It’s the perfect tool for overcoming the language barrier when communicating your needs to restaurant staff. And if all else fails, use the “picture” tab to get your point across without any words at all!
While the Vegan Passport is my favorite translation aid, there are a few other vegan apps out there that might suit you better. This is particularly true if you have food allergies or other dietary restrictions. See my reviews of 7 different vegan translation tools to find the one that's right for you.
OK, so Google Translate is not made exclusively for vegans. Spoiler alert: there are two more "vegan apps" further down on this list that are not solely vegan either.
So why is Google Translate on this list? Because its optimal character recognition (OCR) feature is the ultimate international vegan travel hack. Whether you’re trying to decipher a restaurant menu or wondering whether that packet of cookies contains eggs, OCR has got your back.
Simply open the app, hold your phone’s camera up to the words you want to translate, and bibbity bobbity boo. The words will magically transform into English right before your eyes! Sure, the grammar won’t be perfect, but it’s usually good enough to get the meaning across.
In order for this to work, you need to download the language pack for the language you want to translate from. Be sure to do this in advance if you won’t have data while traveling. Once downloaded, the OCR feature also works offline!
Frequent flyers will appreciate this color-coded app that shows at a glance how vegan-friendly a particular airport is. The app lists all the airport’s eateries that offer vegan options, and it also shows which terminal they are in.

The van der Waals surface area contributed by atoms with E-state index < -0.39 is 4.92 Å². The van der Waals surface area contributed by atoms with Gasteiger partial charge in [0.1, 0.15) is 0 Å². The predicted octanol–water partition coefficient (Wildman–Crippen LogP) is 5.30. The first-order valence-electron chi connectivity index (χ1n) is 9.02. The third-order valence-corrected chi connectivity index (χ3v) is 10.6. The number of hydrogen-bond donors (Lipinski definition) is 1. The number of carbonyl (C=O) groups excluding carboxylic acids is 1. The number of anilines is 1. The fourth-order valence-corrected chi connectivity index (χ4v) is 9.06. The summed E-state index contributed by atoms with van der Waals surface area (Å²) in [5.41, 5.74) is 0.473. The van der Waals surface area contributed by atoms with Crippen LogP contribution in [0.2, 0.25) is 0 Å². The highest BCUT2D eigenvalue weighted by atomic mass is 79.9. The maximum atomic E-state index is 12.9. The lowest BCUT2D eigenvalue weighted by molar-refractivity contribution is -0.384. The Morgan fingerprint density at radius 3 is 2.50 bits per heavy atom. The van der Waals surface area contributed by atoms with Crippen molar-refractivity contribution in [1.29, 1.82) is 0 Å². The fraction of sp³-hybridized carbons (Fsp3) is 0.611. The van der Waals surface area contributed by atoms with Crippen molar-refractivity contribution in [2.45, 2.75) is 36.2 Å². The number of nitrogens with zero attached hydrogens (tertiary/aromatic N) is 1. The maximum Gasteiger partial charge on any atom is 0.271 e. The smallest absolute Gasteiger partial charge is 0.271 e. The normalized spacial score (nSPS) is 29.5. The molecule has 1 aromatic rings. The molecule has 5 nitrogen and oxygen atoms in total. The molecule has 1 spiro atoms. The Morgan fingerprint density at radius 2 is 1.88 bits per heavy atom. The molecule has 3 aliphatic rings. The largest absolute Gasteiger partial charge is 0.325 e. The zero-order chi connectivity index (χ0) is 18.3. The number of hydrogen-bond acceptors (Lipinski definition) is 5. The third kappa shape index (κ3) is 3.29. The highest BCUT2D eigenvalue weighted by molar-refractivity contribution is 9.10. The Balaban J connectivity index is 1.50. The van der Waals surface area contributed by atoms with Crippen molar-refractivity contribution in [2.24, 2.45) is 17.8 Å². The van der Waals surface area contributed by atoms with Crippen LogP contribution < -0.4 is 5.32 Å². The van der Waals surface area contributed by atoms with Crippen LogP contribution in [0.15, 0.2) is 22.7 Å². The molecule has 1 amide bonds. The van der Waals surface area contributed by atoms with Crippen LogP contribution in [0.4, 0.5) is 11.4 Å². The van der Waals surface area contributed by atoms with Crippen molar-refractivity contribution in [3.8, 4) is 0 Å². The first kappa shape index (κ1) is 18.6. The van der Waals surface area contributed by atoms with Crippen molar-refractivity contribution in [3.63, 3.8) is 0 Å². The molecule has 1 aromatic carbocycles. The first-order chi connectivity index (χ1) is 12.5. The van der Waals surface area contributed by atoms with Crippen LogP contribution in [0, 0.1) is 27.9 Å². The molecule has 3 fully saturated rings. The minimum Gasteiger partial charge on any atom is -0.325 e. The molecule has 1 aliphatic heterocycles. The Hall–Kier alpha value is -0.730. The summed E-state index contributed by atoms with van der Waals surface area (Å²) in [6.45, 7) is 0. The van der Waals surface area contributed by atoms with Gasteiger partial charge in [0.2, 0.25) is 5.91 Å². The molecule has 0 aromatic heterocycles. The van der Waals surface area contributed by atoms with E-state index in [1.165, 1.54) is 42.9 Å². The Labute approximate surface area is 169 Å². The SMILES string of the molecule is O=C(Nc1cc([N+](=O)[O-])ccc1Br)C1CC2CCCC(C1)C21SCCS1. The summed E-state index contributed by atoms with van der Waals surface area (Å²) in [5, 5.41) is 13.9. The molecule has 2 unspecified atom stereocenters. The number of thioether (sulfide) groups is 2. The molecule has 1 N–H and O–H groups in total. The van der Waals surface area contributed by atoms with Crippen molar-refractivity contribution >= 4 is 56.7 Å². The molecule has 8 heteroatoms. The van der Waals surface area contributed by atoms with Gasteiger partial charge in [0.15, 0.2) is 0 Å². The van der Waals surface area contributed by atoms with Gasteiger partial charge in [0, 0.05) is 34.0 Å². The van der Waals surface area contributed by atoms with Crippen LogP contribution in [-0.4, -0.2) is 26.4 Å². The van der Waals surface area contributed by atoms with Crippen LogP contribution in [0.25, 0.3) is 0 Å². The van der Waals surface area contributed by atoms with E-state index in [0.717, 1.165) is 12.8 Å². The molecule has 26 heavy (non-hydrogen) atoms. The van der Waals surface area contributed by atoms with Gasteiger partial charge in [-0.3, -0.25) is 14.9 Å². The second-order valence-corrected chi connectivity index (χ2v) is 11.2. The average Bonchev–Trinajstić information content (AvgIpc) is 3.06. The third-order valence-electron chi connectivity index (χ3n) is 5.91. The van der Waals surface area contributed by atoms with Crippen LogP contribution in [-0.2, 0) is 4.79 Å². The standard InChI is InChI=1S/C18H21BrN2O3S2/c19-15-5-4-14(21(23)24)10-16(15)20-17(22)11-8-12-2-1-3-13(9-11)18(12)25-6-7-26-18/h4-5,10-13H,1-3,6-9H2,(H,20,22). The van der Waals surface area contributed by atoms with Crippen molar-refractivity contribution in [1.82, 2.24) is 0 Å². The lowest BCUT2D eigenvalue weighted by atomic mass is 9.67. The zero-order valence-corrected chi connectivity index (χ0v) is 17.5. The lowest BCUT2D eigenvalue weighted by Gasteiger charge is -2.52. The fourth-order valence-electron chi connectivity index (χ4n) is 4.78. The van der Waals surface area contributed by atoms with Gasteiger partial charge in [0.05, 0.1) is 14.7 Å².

What it doesn’t do is tell you exactly which menu items are vegan, so you may need to ask a few questions once you get there.
AirVegan currently covers many large and small airports in the United States as well as major airports in a number of other countries around the world.
Road tripping across the States? This handy app lists all the vegan menu choices at 150 different chain restaurants in the US. It includes all types of restaurants, from the Cheesecake Factory to Taco Bell.
The app goes into great detail when listing all possible vegan options, even at places that are not particularly vegan-friendly. For example, it tells you which buns are vegan at Burger King (the corn-dusted bun, the specialty bun and the sesame seed bun all get the stamp of approval).